The rope used for this unique festival is made by young men in the town on the day before the festival. It is 40 cm in diameter and 35 m in length. On the day of the festival, men in local fishermen’s traditional clothes called “Donza” dive into the sea at the signal of a drum and hold each end of the huge rope floating in the sea. Then the men play at a tug of war, dynamically splashing water and valiantly shouting encouragement.
It used to be held on July 15 on the lunar calendar but now it is held at high tide on August 15.
Wa-daiko are percussion instruments and a general term used for Japanese stick drums.
They are made from the trunk of a tree such as Keyaki wood which is hollowed out and sealed on both ends of the drum body with animal skin, mostly from cows. The player beats the skin and it vibrates to make sound.
There is another traditional percussion instrument called tsuzumi which has the same construction as wa-taiko but a smaller size. Tzuzumi are played with the hand, as opposed to the taiko drum which is struck with a drumstick or other instrument.
The history of the taiko drum goes back to ancient times - as early as the Joumon period (BC10,000 – BC300) in which a musical instrument with a similar structure is said to have already existed.
In the Middle Ages, when Dengaku - dance performance to celebrate the harvest, was developed, Ohayushi-daiko, smaller stick drums, became popular. In the Sengoku period, taiko drums were used for military purposes (Jin-daiko) and, in the Edo period, they were used inside the Edo Castle to announce the time. Over the ages, taiko drums were used for many occasions and purposes and they have become rooted in people’s everyday life.
The fact that taiko drums have been used as ceremonial tools to communicate with God in temples and shrines has made them very special instruments that resonate deeply in the Japanese people’s hearts.
In the Showa period, contemporary ensemble style drumming called Kumi-daiko became popular. It is made up of various different kinds of taiko drums, and the unique sound has been enchanting people around the world ever since.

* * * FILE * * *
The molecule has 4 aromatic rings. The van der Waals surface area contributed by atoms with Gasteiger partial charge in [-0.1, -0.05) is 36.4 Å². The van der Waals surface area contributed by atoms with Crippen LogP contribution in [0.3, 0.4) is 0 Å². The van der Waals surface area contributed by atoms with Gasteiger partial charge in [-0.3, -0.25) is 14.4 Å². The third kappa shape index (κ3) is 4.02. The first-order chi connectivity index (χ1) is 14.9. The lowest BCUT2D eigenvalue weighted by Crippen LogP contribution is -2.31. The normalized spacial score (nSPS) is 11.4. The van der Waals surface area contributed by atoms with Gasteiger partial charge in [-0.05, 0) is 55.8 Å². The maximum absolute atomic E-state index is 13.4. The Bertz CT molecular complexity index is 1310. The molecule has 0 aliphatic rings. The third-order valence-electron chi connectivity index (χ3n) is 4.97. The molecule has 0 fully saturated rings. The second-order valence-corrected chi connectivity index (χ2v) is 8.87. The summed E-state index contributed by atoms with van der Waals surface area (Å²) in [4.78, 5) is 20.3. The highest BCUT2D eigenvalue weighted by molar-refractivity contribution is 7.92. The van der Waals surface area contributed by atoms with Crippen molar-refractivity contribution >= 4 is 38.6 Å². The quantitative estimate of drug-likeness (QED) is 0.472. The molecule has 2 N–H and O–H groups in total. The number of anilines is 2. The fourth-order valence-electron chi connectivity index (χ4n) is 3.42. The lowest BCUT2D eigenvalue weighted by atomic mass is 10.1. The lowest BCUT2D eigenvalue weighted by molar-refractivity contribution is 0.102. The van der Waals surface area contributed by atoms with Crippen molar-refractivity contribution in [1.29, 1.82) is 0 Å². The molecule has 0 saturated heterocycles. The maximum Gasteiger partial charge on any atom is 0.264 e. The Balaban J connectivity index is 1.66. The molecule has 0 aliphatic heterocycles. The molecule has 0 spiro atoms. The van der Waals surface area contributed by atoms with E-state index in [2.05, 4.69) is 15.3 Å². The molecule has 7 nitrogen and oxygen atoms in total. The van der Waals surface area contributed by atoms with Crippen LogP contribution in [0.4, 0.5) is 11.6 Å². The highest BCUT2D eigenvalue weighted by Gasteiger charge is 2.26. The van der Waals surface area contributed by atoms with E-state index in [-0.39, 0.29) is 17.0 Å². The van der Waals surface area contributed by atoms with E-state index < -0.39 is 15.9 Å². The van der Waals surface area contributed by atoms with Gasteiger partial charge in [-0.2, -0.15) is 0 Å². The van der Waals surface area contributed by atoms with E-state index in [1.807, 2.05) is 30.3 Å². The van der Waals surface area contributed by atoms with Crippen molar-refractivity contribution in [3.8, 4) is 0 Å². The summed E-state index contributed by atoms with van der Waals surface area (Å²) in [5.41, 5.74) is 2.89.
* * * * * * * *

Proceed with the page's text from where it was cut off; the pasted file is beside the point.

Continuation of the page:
The Sanbaso dance dedicated at the annual autumn festival of Ushikoshi Shrine in Ukusu in Nishiizu Town, Shizuoka Prefecture, on November 2 and 3 every year is performed as a Japanese-styled puppet play (Ningyo-Joruri). Sanbaso is a genre of the Kabuki and Ningyo-Joruri dancing, which originated in the Noh play. The doll performance is dedicated to pray for a rich harvest and national peace and stability.
There are several theories about the origin of Ningyo-Joruri performance in this area. One theory states that it was introduced by a nobleman from Kyoto, who was exiled to the Izu province. Another theory states that it was introduced in the early Edo period (1603-1868) by Okubo Nagayasu, who came to this province as Magistrate of Izu Gold Mine. In any case, it is clear from the shrine record that the Sanbaso dance was already performed at this shrine by the local young men during the Tenmei era (1781-1788).
Each of the three dolls, Chitose, Okina and Sanbaso, is operated by three doll handlers. Taking charge of operating different parts of the doll, they handle the doll in a well-balanced manner to the music of Japanese drums, flutes and clappers. The unity created by the dolls and their handlers leads the spectators to the fantastic world.
Hanatori Odori is a kind of sword dance handed down in Kochi Prefecture since the Middle Ages. It is a gallant dance performed to pray for good health. It is said that the dance originates in an episode in the Warring States period (1493-1573).
Once there was an impregnable castle at the top of a mountain. When a troop of warriors made an attack on the castle, the troop leader called villagers together and performed a dance with them by wielding his sword. To see their dancing, the soldiers in the castle relaxed their guard and allowed the enemy to invade into the castle.
In Tokano in Sakawa Town in Kochi Prefecture, the Hanatori Odori dances are dedicated to Shirokura Shrine and Mitsugi Shrine in early November. When the real-size straw horse is set in the shrine precinct in the morning, two Tengu with long sticks in their hands appear. Then about twelve dancers wearing flower hats and blue costumes march into the precinct through the Torii gate, walking to the rhythm of Japanese drums, who are followed by the cheerful parade of the children’s Mikoshi and Ohayashi music band.
The dancers start dancing in a circle, dynamically wielding their swords, while two Tengu walk close to the spectators and play a joke on them. Dance is continued for about 1 hour and ended with the rice throwing ritual.